Gregory Funston

Gregory Funston
The University of Edinburgh | UoE · School of GeoSciences

Doctor of Philosophy

About

31
Publications
13,342
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358
Citations
Introduction
Gregory Funston currently works at the School of GeoSciences at the University of Edinburgh, studying the physiology of early Palaeocene Mammals.
Additional affiliations
March 2015 - present
University of Alberta
Position
  • Contract Lecturer - PALEO 419
Description
  • Primary instructor for PALEO 419, a senior-level survey of higher vertebrate paleontology. Topics include Archosaurs and Synapsids.
Education
September 2013 - August 2019
University of Alberta
Field of study
  • Systematics and Evolution

Publications

Publications (31)
Article
Pterosaurs were the first vertebrates to evolve flight¹,² and include the largest flying animals in Earth history.³,⁴ While some of the last-surviving species were the size of airplanes, pterosaurs were long thought to be restricted to small body sizes (wingspans ca. <1.8–1.6 m) from their Triassic origins through the Jurassic, before increasing in...
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A well-preserved left theropod metatarsal I from the Campanian Mesaverde Formation of Wyoming is described and identified as belonging to a caenagnathid, representing the first occurrence of this clade from the formation. The specimen is unique in being relatively small, but featuring a suite of characters (triangular shaft, relatively minimal cons...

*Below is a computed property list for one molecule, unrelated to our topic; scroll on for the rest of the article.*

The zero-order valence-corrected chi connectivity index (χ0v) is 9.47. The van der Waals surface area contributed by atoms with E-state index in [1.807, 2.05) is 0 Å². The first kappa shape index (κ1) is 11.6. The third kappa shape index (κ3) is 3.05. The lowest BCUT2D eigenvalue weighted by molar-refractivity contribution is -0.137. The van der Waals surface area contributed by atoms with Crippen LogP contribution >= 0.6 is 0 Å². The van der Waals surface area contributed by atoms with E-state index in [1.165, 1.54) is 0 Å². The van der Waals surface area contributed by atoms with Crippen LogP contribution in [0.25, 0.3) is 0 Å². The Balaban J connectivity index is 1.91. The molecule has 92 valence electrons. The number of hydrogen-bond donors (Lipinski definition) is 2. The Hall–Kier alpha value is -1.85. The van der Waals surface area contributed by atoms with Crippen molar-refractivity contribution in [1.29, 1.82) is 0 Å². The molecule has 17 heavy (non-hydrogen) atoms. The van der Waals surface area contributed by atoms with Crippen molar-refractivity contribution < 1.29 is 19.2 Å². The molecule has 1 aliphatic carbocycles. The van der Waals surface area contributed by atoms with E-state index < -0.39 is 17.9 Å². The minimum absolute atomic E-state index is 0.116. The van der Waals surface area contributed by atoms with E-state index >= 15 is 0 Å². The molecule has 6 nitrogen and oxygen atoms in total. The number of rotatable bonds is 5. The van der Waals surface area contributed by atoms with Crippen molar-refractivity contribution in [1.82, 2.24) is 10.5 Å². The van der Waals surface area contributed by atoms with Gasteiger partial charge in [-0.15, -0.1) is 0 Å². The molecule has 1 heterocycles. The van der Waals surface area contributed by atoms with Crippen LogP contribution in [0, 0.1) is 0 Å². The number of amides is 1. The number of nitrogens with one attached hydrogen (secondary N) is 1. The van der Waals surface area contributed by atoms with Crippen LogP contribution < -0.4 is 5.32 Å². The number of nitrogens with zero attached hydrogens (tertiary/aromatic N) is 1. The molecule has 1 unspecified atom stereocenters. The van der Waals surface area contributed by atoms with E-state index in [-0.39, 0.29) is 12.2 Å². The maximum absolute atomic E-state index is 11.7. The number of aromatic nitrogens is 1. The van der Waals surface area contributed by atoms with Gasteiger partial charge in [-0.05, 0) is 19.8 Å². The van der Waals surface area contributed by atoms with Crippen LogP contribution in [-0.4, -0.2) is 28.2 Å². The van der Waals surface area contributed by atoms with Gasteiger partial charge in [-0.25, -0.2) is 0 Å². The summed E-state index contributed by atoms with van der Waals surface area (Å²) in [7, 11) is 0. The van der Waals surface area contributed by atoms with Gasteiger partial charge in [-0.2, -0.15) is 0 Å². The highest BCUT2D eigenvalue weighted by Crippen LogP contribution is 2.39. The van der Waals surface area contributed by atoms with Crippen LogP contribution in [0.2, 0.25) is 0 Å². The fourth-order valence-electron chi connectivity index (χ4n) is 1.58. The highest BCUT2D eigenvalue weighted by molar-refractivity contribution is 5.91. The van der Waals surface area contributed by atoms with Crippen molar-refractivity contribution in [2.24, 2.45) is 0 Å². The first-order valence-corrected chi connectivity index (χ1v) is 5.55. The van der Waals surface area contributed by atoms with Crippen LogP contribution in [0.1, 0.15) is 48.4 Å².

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The Nemegt Formation of the Gobi Desert of Mongolia has produced one of the most abundant and diverse oviraptorosaur records globally. However, the caenagnathid component of this fauna remains poorly known. Two caenagnathid taxa are currently recognized from the Nemegt Formation: Elmisaurus rarus and Nomingia gobiensis . Because these taxa are know...
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Abstract: Tyrannosaurids were the apex predators of Late Cretaceous Laurasia and their status as dominant carnivores has garnered considerable interest since their discovery, both in the popular and scientific realms. As a result, they are well studied and much is known of their anatomy, diversity, growth, and evolution. In contrast, little is know...
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Late Cretaceous trends in Asian dinosaur diversity are poorly understood, but recent discoveries have documented a radiation of oviraptorosaur theropods in China and Mongolia. However, little work has addressed the factors that facilitated this diversification. A new oviraptorid from the Late Cretaceous of Mongolia sheds light on the evolution of t...